In “Still Famous after All These Years: Ernest Hemingway in the Twenty-First Century,” Loren Glass offers a humorous overview of the way that Hemingway’s name has been franchised and flogged over the past two decades to sell an innumerable amount of products. He notes lawsuits that caused restaurants to change their name from Hemingway’s to Hemmingway’s to capitalize upon the writer’s appeal and catalogues the various tourist stops, from Ketchum Idaho to Key West Florida and Havana Cuba, that cash in on Hemingway’s fame. For Glass, commercial exploitation is no different than the scholarly commodification of the writer that has accelerated with the opening of various archives and museums over the past twenty years, as well as the Hemingway Letters Project, which ensures his pluripresence in American popular culture. Glass also notes how suicide and the struggles of fame have become a consistent narrative, leading to celebrity becoming a metatextual phenomenon in which people become famous for dramatizing their struggles with fame.
This chapter considers the intersection of Gothic and Orientalism in the long eighteenth century from the joint perspective of its origins and ideological relevance. Having traced the influence on Gothic of literary materials imported from the East, it examines the terrifying effects of commercial and imperial concerns in works such as William Beckford’s Vathek, Charlotte Dacre’s Zofloya, Matthew Gregory Lewis’s ‘The Anaconda’, Mary Shelley’s Frankenstein and Charles Robert Maturin’s Melmoth the Wanderer. The relevance of this commercial and imperial imaginary for figurations of subjectivity, the body and sexuality is then explored with reference to George Colman’s Blue-Beard, Robert Southey’s The Curse of Kehama, Byron’s ‘Turkish Tales’, Walter Scott’s ‘The Surgeon’s Daughter’ and the anonymous novel The Lustful Turk. Through its double focus, the chapter argues that, if the East is a foundational feature in early Gothic, the troubling power of Orientalist Gothic depends on distance and alienness, though also, and more perturbingly, on the proximity and contact promoted by an expanding commercial and territorial imperialism.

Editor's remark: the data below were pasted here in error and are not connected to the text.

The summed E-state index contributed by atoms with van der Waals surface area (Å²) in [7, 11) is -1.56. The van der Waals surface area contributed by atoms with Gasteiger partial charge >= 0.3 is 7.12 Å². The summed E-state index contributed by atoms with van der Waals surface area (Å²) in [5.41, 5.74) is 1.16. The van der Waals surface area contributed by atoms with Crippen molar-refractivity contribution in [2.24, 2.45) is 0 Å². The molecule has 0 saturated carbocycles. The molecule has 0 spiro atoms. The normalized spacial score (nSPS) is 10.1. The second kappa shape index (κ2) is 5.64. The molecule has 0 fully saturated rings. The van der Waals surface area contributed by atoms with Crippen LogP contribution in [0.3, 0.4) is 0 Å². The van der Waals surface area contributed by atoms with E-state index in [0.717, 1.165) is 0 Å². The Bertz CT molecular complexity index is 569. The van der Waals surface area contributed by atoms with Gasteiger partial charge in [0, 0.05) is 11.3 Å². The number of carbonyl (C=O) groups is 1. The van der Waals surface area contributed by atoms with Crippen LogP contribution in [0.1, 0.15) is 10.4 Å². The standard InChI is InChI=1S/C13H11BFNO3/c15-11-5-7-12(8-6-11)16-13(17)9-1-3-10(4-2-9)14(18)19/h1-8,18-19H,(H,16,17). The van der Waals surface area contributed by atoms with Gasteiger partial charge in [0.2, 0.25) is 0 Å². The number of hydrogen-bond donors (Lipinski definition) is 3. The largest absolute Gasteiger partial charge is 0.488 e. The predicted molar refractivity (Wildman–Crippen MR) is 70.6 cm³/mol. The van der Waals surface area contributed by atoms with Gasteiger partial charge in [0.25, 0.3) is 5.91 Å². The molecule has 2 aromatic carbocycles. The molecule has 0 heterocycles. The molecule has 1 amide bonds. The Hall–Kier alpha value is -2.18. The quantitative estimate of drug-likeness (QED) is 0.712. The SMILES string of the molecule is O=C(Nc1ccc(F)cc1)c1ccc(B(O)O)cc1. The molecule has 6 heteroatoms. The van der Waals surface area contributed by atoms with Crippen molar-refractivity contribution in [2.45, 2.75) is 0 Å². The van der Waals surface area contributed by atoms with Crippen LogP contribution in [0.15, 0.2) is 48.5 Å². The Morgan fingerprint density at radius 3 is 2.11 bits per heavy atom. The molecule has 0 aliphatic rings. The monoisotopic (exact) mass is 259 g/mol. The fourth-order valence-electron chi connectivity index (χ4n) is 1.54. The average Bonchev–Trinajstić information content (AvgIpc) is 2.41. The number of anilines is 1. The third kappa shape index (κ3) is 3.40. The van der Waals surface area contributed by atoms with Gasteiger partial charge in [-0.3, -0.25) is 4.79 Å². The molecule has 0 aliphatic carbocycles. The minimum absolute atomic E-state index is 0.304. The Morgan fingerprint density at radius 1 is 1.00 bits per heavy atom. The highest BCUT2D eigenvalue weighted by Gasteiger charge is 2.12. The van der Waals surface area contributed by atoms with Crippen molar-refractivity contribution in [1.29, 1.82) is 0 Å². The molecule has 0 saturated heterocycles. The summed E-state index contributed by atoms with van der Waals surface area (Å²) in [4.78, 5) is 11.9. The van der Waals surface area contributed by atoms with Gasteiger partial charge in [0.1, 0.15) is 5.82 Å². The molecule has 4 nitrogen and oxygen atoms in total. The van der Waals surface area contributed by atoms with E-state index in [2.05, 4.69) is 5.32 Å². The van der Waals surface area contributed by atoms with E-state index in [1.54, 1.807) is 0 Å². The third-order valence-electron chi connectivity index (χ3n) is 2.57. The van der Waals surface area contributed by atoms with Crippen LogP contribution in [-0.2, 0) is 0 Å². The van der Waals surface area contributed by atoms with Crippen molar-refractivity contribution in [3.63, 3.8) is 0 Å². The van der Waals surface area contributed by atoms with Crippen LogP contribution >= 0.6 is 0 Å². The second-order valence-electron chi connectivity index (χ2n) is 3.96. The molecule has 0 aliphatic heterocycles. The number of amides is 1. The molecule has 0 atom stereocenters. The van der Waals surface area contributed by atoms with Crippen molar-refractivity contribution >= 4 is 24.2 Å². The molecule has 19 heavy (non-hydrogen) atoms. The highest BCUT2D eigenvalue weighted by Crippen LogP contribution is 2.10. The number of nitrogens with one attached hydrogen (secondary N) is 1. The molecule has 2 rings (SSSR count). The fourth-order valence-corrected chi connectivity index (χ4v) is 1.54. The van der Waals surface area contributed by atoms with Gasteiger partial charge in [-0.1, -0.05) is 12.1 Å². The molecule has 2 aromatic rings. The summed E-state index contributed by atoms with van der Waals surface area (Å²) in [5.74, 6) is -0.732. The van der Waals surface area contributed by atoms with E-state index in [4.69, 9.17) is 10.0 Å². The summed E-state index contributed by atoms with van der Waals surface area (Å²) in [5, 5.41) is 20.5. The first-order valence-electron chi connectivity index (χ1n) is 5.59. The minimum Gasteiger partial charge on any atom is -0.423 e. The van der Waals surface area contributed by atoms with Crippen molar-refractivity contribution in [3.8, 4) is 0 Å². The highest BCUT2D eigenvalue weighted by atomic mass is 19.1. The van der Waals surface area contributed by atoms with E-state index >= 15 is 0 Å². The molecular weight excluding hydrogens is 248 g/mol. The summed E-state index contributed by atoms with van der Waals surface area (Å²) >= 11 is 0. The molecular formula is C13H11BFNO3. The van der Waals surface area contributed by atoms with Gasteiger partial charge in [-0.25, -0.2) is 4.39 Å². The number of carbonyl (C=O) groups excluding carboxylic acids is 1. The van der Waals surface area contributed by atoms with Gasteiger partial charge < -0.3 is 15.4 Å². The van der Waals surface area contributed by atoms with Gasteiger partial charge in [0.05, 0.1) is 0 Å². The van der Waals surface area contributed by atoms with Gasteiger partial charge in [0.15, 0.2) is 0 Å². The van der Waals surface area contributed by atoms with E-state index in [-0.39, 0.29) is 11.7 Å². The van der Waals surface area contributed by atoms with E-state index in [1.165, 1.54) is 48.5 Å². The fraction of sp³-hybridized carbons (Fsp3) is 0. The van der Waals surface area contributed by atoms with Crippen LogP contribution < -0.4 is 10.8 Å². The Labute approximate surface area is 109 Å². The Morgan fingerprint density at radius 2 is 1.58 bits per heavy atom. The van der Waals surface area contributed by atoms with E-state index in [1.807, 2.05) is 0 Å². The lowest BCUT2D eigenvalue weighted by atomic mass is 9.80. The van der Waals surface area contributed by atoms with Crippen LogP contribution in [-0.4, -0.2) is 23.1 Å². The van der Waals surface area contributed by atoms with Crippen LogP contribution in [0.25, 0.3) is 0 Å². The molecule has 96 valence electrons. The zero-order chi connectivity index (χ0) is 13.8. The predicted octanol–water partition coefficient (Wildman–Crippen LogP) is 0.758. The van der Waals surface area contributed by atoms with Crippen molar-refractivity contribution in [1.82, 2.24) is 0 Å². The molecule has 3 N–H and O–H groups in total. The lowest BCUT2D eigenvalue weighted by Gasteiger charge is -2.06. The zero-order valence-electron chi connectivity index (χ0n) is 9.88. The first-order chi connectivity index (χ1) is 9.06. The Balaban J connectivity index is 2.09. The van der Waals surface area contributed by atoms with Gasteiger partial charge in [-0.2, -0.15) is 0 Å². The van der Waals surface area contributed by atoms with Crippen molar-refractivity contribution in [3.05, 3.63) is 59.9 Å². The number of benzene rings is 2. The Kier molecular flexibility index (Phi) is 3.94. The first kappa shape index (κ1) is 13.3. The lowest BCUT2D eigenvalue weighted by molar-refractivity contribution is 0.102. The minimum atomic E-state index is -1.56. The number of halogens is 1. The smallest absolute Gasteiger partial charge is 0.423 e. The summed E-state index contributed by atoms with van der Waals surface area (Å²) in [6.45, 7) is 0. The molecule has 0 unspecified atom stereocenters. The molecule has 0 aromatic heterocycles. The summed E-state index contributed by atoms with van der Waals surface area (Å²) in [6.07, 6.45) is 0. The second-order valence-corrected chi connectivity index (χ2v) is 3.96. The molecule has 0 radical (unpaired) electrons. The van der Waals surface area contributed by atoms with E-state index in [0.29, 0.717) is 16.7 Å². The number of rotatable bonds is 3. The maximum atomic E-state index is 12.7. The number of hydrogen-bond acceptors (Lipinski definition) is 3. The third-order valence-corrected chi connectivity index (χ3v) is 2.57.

This is a review essay of Markets without Limits by Jason Brennan and Peter M. Jaworski and of The Invisible Hand? by Bas van Bavel. From different perspectives, both books focus on the moral or practical limits to markets in modern society. While both works make major contributions, there are theoretical flaws. Brennan and Jarworski powerfully countered some criticisms of commodification. But they downplayed the possibility that the transition from gift to contract or market exchange may raise moral issues that are additional to those intrinsic to the goods or services being traded. Van Bavel investigated cycles of growth, inequality and decline in several market economies over the last 1,500 years. But his argument is built on a confusion between finance and capital goods. Nevertheless, much that is positive remains in both books after their flaws are corrected.
This chapter considers the origins of "new colonialism" across the Hemispheric Americas, with attention especially to relations across seas, including the Atlantic, the Indian Ocean, and the Pacific Ocean.
In this chapter, we review how economists and linguists have problematized the relationship between economy and language, focusing on their methodologies, theoretical toolboxes, and ideologies. One of the striking differences lies in the ways they conceptualize languages, viz., as strictly denotational for economists but both denotational and indexical for linguists. We show that by approaching them as abstract, asocial, ahistorical, and statistically measurable entities, economists treat languages as resources whose economic consequences for individuals or societies can simply be derived from their intrinsic nature. By contrast, examining languages as practices grounded in their sociohistorical ecologies, linguists have been more interested in the valuation of some languages as capitals that can outweigh others economically or symbolically. Overall, we highlight the interdisciplinary nature of “economy and language” as a research area, showing how complex it is and how productive it should be to build an intellectual bridge between the two disciplines.